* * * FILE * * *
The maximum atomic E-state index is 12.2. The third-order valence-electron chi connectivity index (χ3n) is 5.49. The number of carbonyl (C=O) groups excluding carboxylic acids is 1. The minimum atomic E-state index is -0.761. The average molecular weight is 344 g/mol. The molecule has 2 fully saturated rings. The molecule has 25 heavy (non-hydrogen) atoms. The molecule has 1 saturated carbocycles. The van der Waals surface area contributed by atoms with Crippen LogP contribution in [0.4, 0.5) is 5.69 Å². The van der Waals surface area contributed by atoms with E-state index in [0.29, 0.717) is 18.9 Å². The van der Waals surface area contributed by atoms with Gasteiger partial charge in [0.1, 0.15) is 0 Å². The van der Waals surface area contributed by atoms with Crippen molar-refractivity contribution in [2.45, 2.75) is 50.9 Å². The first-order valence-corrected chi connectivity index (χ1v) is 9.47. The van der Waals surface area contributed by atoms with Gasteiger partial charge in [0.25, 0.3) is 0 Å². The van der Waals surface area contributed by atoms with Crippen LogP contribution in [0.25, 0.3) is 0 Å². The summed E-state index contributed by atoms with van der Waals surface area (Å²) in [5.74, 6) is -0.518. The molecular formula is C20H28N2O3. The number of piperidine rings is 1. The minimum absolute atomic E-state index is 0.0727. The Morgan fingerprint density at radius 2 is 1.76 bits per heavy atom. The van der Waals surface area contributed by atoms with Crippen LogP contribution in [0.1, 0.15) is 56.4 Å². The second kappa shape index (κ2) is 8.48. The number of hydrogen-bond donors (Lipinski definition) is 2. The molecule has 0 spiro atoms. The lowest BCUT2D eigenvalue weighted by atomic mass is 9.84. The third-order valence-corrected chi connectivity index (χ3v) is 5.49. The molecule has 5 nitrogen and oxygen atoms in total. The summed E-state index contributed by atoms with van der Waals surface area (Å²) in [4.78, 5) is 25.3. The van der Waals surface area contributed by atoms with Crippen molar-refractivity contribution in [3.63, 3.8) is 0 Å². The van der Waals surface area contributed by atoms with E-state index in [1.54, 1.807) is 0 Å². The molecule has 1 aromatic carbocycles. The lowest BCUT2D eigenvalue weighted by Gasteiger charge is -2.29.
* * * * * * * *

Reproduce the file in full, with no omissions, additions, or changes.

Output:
The maximum atomic E-state index is 12.2. The third-order valence-electron chi connectivity index (χ3n) is 5.49. The number of carbonyl (C=O) groups excluding carboxylic acids is 1. The minimum atomic E-state index is -0.761. The average molecular weight is 344 g/mol. The molecule has 2 fully saturated rings. The molecule has 25 heavy (non-hydrogen) atoms. The molecule has 1 saturated carbocycles. The van der Waals surface area contributed by atoms with Crippen LogP contribution in [0.4, 0.5) is 5.69 Å². The van der Waals surface area contributed by atoms with E-state index in [0.29, 0.717) is 18.9 Å². The van der Waals surface area contributed by atoms with Gasteiger partial charge in [0.1, 0.15) is 0 Å². The van der Waals surface area contributed by atoms with Crippen molar-refractivity contribution in [2.45, 2.75) is 50.9 Å². The first-order valence-corrected chi connectivity index (χ1v) is 9.47. The van der Waals surface area contributed by atoms with Gasteiger partial charge in [0.25, 0.3) is 0 Å². The van der Waals surface area contributed by atoms with Crippen LogP contribution in [0.25, 0.3) is 0 Å². The summed E-state index contributed by atoms with van der Waals surface area (Å²) in [5.74, 6) is -0.518. The molecular formula is C20H28N2O3. The number of piperidine rings is 1. The minimum absolute atomic E-state index is 0.0727. The Morgan fingerprint density at radius 2 is 1.76 bits per heavy atom. The van der Waals surface area contributed by atoms with Crippen LogP contribution in [0.1, 0.15) is 56.4 Å². The second kappa shape index (κ2) is 8.48. The number of hydrogen-bond donors (Lipinski definition) is 2. The molecule has 0 spiro atoms. The lowest BCUT2D eigenvalue weighted by atomic mass is 9.84. The third-order valence-corrected chi connectivity index (χ3v) is 5.49. The molecule has 5 nitrogen and oxygen atoms in total. The summed E-state index contributed by atoms with van der Waals surface area (Å²) in [4.78, 5) is 25.3. The van der Waals surface area contributed by atoms with Crippen molar-refractivity contribution in [3.63, 3.8) is 0 Å². The van der Waals surface area contributed by atoms with E-state index in [1.54, 1.807) is 0 Å². The molecule has 1 aromatic carbocycles. The lowest BCUT2D eigenvalue weighted by Gasteiger charge is -2.29.